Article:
FOR IMMEDIATE RELEASE
January 22, 2009
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African American Stereotypes and Self-Expression Studied in New Exhibit
Virginia Historical Society Explores Images of Blacks Throughout Commonwealth’s History
Richmond, VA—When you think about pictures, portraits, drawings, or paintings of African Americans, have you ever thought about what those depictions convey about the subjects, or about the race as a whole? Can you tell the difference between an image of an African American created by a white person or a black person? Does the artist seem sympathetic, neutral, or demeaning toward the African American(s) depicted?
In The African American Image in Virginia, an exhibition opening at the Virginia Historical Society (VHS) on February 1, various media are explored to show how images of blacks have changed throughout Virginia’s history. The nearly fifty images on display–from books, sheet music, newspapers, broadsides, photographs, and works of art—show visitors the way whites and blacks have depicted African Americans.
"This exhibition is about identity," said Dr. Lauranett Lee, VHS curator of African American history. "The images show a changing state and nation. As America has grown over four centuries, the idea of how African Americans present themselves and how they are presented by others has changed and evolved."
Most of the images displayed in the exhibition are by white artists and, with a single exception, men. During the 1700 and 1800s, drawings of individual African Americans tended to be realistic, but when blacks were not depicted as individuals but as generalized representatives, white artists often descended into caricature with demeaning stereotype features ascribed by popular white prejudices.
The African American Image in Virginia also explores the middle ground between portraiture and caricature. Sometimes called "Negro studies," these images by whites had a specific person as the subject, but the individual was unnamed. They were meant to represent a "type" of character. Often these works were sold as souvenirs to northerners, to whom blacks were an exotic feature of southern society, like magnolias or palmettos.
African Americans in Virginia were better able to express themselves artistically after slavery ended. Black churches gained autonomy; black artists received funding and had exhibitions; and black colleges created art departments. Because it was inexpensive photography became a particularly important means of self-representation and community documentation. A photograph of Leonie Holmes in the exhibition illustrates the sense of personal pride and social responsibility blacks felt to "uplift the race" and show upward mobility through education.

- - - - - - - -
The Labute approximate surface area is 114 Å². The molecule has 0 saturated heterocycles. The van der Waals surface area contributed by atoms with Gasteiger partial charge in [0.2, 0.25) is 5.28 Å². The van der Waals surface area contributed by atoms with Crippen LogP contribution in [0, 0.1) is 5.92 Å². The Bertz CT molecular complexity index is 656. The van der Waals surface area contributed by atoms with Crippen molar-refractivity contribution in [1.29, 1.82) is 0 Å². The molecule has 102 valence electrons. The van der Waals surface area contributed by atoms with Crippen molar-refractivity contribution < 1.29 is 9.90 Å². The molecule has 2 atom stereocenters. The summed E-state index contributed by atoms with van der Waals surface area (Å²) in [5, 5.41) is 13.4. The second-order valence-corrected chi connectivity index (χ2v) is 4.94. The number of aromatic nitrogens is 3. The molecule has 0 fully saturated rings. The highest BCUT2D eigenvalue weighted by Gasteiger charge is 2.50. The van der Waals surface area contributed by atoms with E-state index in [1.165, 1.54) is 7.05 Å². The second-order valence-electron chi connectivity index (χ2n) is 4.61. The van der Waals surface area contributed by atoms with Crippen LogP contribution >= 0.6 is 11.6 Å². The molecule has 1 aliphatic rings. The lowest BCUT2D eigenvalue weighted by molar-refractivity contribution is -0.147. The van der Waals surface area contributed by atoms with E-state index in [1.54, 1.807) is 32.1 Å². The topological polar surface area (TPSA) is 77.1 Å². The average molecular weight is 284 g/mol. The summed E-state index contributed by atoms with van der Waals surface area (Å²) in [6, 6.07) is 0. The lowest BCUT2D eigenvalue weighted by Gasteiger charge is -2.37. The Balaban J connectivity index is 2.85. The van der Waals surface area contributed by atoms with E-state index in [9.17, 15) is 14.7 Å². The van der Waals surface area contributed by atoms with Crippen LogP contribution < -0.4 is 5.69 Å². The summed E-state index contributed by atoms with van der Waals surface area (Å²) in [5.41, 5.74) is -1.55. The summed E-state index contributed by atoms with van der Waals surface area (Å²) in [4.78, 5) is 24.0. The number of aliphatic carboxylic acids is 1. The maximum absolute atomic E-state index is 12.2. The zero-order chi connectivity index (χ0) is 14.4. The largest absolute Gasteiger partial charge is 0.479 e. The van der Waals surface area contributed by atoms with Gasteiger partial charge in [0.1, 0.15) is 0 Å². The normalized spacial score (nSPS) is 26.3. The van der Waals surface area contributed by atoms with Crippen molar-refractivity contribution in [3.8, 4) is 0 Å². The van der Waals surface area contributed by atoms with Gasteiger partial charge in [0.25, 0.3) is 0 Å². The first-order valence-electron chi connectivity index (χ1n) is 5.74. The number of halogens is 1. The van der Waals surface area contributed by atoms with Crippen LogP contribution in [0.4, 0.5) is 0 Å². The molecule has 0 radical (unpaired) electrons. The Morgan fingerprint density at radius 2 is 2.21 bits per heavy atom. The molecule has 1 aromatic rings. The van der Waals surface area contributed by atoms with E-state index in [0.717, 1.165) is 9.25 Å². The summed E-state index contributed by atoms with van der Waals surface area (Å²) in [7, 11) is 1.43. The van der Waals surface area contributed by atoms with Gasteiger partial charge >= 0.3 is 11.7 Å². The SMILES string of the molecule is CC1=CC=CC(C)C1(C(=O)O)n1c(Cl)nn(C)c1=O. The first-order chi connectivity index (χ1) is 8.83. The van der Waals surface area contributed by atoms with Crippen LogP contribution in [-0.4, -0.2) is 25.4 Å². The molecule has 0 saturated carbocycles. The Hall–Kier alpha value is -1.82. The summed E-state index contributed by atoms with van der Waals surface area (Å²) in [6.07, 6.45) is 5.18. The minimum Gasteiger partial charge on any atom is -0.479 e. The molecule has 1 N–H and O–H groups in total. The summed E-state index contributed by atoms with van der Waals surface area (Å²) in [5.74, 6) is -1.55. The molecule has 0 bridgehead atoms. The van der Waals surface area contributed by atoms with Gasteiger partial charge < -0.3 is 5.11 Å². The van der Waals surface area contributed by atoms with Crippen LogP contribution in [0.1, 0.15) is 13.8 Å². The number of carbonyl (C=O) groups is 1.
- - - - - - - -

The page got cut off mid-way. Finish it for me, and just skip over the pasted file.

"This exhibition is intended to be thought-provoking," said Lee. "We want to help visitors understand what it is that they are seeing and what it means. We want visitors to understand the world in which the image was created, the era and attitudes of that time. Some of the images are degrading, but it is not cruel to show these ugly episodes of our past; if we hide them, we don’t learn. And then how can we grow?"
The African American Image in Virginia will be on display at the Society through December 30, 2009. An online version of the exhibition will showcase over twenty images featured in the physical one and will remain on the VHS website indefinitely. Curator Lauranett Lee will give a gallery walk on Wednesday, February 11 at noon.
The Virginia Museum of Fine Arts (VMFA), located within walking distance of the VHS, is also presenting an African American exhibition during Black History Month. The art exhibition, on display from February 5 to May 3 at VMFA, focuses on African American work from the time of the Harlem Renaissance in the 1920s and 1930s to the Postmodern experimentation of the late 1990s.
Labor and Leisure: Works by African-American Artists from the Permanent Collection of the Virginia Museum of Fine Arts will explore the polarities of daily life for American blacks in a variety of media. Included will be art by James VanDerZee (1886–1983), Leslie Garland Bolling (1898–1955), Jacob Lawrence (1917–2000), Romare Bearden (1911–1988), Charles White (1918–1979), Lorna Simpson (born 1960) and Willie Cole (born 1955). For more information about Labor and Leisure, visit www.vmfa.museum.
"Visitors are fortunate that the VHS and VMFA exhibitions are on display at the same time and are so close," Lee said. "It is important to get different perspectives, and the more opportunities we have to explore these powerful African American images, the more we will understand about our past."
The Virginia Historical Society is located at 428 N. Boulevard. The Story of Virginia, An American Experience, a 10,000-square-foot exhibition with more than a thousand objects covering all of Virginia history from prehistoric
times to the present is featured in the Robins Center for Virginia History. Hours: Monday–Saturday 10 am–5 pm
and Sunday 1 pm–5p m (Museum Galleries and Shop only). Admission: $5/adults, $4/seniors 55+ ($2/Tuesdays–galleries
only), $3/children and students, free/members. Admission to the galleries is free on Sundays. For group tour
information, call (804) 342-9652. For more information, please call (804) 358-4901 or visit www.vahistorical.org.